Evidence Against A Fecal-Oral Route Of Transmission For Helicobacter Pylori Infection In Children Living In Manisa Region Of Western Anatolia, Turkey
S Tosun, E Kasýrga, P Ertan, S Aksu
children, fecal-oral transmission, helicobacter pylori, hepatitis a, serology
S Tosun, E Kasýrga, P Ertan, S Aksu. Evidence Against A Fecal-Oral Route Of Transmission For Helicobacter Pylori Infection In Children Living In Manisa Region Of Western Anatolia, Turkey. The Internet Journal of Gastroenterology. 2002 Volume 2 Number 2.
Helicobacter pylori (H. pylori) infection is mainly acquired in early childhood, particularly in developing countries, although the precise mode of transmission of H. pylori is still unclear (1, 2). As suggested by a high prevalence of infection amongst those living in institutions and by familial clustering, person-to-person contact is considered the most likely transmission route of H. pylori (3, 4). Because H. pylori has been isolated from dental plaque, feces, and vomitus, the transfer of organism from the stomach of one person to that of another is thought to be by oral-oral fecal-oral and gastro-oral routes (5,6,7).
There is seroepidemiological evidence both for and against the fecal-oral route in the transmission of H. pylori, as shown by studies comparing the seroprevalence of H. pylori with known fecal-oral spread pathogens such as hepatitis A virus (HAV) (1, 2).
The aim of this study was to assess the route of transmission of H. pylori in comparison with that of HAV in children living in Manisa Region of Western Anatolia Turkey.
Materials And Methods
Ninety children in the Manisa Region of Western Anatolia aged between 1-16 years were randomly picked for the study. The children were from the middle socioeconomic background. Informed consent was obtained from the children or parent. The study population consisted of 46 males (age mean ± SD: 10.47 4.86 years) and 44 females (age mean ± SD: 9.04 4.35 years). Blood samples were obtained from subjects by standart venipucture. After centrifugation serum samples were stored at - 20 C until measurement. Anti-HAV IgG and anti-H. pylori IgG antibodies were measured by enzyme immunoassay kit (Dia Pro Diagnostics Italy).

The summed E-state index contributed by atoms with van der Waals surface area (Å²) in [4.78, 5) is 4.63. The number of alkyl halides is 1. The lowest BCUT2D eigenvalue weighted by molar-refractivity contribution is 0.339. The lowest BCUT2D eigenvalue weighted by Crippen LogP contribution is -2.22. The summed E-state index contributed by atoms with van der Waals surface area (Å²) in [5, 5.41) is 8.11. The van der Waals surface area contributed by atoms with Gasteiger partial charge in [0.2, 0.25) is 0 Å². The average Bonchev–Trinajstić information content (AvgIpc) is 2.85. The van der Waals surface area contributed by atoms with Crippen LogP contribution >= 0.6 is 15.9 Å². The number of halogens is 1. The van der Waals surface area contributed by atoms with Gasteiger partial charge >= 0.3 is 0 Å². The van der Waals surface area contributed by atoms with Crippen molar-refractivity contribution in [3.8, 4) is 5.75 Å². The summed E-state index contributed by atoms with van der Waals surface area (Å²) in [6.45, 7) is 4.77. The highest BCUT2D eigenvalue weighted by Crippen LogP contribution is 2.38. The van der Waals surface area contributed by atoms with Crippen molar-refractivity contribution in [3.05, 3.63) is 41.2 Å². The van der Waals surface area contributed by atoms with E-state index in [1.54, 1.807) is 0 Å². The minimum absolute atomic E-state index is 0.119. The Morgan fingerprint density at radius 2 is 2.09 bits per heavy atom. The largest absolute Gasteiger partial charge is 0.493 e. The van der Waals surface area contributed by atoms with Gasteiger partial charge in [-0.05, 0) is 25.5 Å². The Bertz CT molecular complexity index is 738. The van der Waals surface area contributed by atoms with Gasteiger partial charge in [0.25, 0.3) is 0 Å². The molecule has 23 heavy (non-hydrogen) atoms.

The statistical significance of seropositivity for HAV and H. pylori was performed by means of Fisher's exact test. The Mantel-Haenszel chi-square test was used to examine the relation of the two infections with age and sex. The statistical significance of the difference in mean age was examined by Student's t test. The factors affecting seropositivity for H. pylori and for HAV were evaluated by logistic regression analysis. P values < 0.05 were considered statistically significant.
Overall seropositivity was found in 42 % (38/90) and 58 % (52/90) of the subjects for H. pylori and HAV respectively. The seropositivity rates for H. pylori and HAV increased significantly with age and did not differ according to sex (Table1). Of the 90 subjects 8 (8.9 %) were seropositive for H. pylori 22 (24.4 %) were seropositive for HAV and 30 subjects (33.3 %) were seropositive and 30 subjects (33.3 %) seronegative for both infections (p= 0.0006) (Figure 1).
Chi-squared for trend: 18.112 p< 0.0001 for age 1.296 p= 0.2549 for sex 21.110 p< 0.0001 for age 1.347 p=0.2459 for sex respectively in the two groups.
The mean age of subjects seropositive for H. pylori was also higher than that of subjects seronegative for H. pylori (mean ± SD; 12.47 ± 3.99 versus 7.80 ± 4.09 years t= 5.39 p= 0.000). The mean age of subjects seropositive for HAV was significantly higher than that of subjects seronegative for HAV (mean ± SD; 11.86 ± 4.07 versus 6.92 ± 3.82 years t= 5.84 p= 0.000).